The encapsulation process results in a three-layered assembly of silicon and silica electrolyte. Excess silicon is removed from both surfaces by ion milling to expose the nanotube caps if needed. The nanotubes on the anode side will be left closed; the nanotubes on the cathode side will have their caps removed with reactive ion etching after the work of Hoyt et al. (2006).
In order for the device to reduce hydrogen and transport protons, there must be a proton exchange surface inside the nanotubes. The next step is to fill the nanotubes with hydrated sulfonic acid groups and bond them covalently to the nanotube inner surfaces where they will function as transport sites for hydrogen ions (protons) in a fashion similar to the action of Nafion.
The cathode is immersed in 48% sulfonated polystyrene (SPS) dissolved in acetone 5% (w/v), after the work by S. Raghav. The solution is sonicated for at least 15 minutes, after the work by Kalenczuk et al. See FIG. 11. A vacuum pressure plate and a positive voltage are applied to the anode side. A positive voltage is applied to the middle electrode as well. The negative pressure combined with the voltage differential and capillary action will overcome any molecular resistance and reshape the SPS molecules, drawing them into the nanotubes all the way through the electrolyte layer and to the ends of the anodic nanotubes. The fuel cell assembly is then removed from the solution and subject to multiple centrifugations in distilled water to draw any unbonded sulfuric acid out of the nanotube matrices. The assembly is then dried in air at high temperature to seal the acid groups to the nanotube inner surfaces and to the outer edges of the nanotubes on the cathode surface side. The fuel cell will need to be hydrated upon initial use but should be able to maintain its hydration level with minimal intervention thereafter.
The entire assembly is now ready to be attached to flow field plates, which will direct fuel to the electrodes. The flow field plates are to be made of neutral silicon insulator (SO2) etched with patterned sub-millimeter channels to direct fuel flow evenly across the electrode surfaces. The flow field plates are attached by direct contact onto the cathode and anode surfaces and sealed around the sides with silicone and a precision ceramic gasket. The sides of the anode plate covering are etched with ventilation channels that direct water out the sides of the porous anode electrode by a low negative pressure pump. This can be an individual micro pump or a larger unit designed to handle multiple cells in a stack. Water vapor is ventilated out of the unit or redirected back toward the cathode as needed to keep the cell properly hydrated.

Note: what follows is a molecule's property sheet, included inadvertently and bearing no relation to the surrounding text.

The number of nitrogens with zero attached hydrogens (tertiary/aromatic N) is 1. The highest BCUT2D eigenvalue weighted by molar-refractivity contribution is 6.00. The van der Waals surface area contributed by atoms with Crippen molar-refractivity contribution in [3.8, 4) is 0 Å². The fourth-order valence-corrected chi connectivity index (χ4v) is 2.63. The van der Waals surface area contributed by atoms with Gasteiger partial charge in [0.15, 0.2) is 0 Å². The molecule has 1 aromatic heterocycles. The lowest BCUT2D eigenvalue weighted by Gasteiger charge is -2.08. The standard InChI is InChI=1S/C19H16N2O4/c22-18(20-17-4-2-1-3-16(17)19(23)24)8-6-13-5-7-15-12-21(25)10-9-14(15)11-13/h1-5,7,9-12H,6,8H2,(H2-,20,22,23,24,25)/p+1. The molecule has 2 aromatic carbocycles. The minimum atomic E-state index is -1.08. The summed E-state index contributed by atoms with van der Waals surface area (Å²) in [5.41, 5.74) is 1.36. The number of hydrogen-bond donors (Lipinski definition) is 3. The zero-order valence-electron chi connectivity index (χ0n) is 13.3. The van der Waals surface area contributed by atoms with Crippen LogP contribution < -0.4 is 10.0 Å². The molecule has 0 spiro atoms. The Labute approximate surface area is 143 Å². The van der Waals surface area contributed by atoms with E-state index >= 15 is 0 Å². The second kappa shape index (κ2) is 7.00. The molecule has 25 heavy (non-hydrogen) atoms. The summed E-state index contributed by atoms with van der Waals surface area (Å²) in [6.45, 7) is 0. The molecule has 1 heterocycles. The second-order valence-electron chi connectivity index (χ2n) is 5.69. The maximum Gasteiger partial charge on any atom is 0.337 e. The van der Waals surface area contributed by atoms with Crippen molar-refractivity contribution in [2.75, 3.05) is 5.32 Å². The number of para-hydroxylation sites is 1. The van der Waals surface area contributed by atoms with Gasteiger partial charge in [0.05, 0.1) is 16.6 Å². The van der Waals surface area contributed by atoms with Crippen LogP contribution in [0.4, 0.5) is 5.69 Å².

In a functioning diode fuel cell, hydrogen gas passes from the field flow plate to the cathode where it is attracted by the sulfonic acid groups within the nanotubes, aided by computer-controlled pressure pumps. The hydrogen is ionized within the tubes and the electrons pass out into the cathode, while the protons move toward the anode along the charge gradient created by the feedback electrodes within the silica electrolyte layer combined with the net negative charge of the anode. Oxygen introduced at the anode field flow plate diffuses through the porous anode and is attracted to the nickel-decorated nanotubes. The protons traveling through the silica electrolyte channels enter the nanotubes within the anode and diffuse outward, combining with the oxygen on the outside nanotubes surfaces. The hydrogen and oxygen are reduced to water with the supply of electrical charges that have passed from the cathode via an electrical path into the anode to complete the circuit. Waste heat is carried by the resultant byproduct water out the sides of the porous anode through the negatively pressurized exhaust vents.
Patent applications in class Electrolyte composition chemically specified
Patent applications in all subclasses Electrolyte composition chemically specified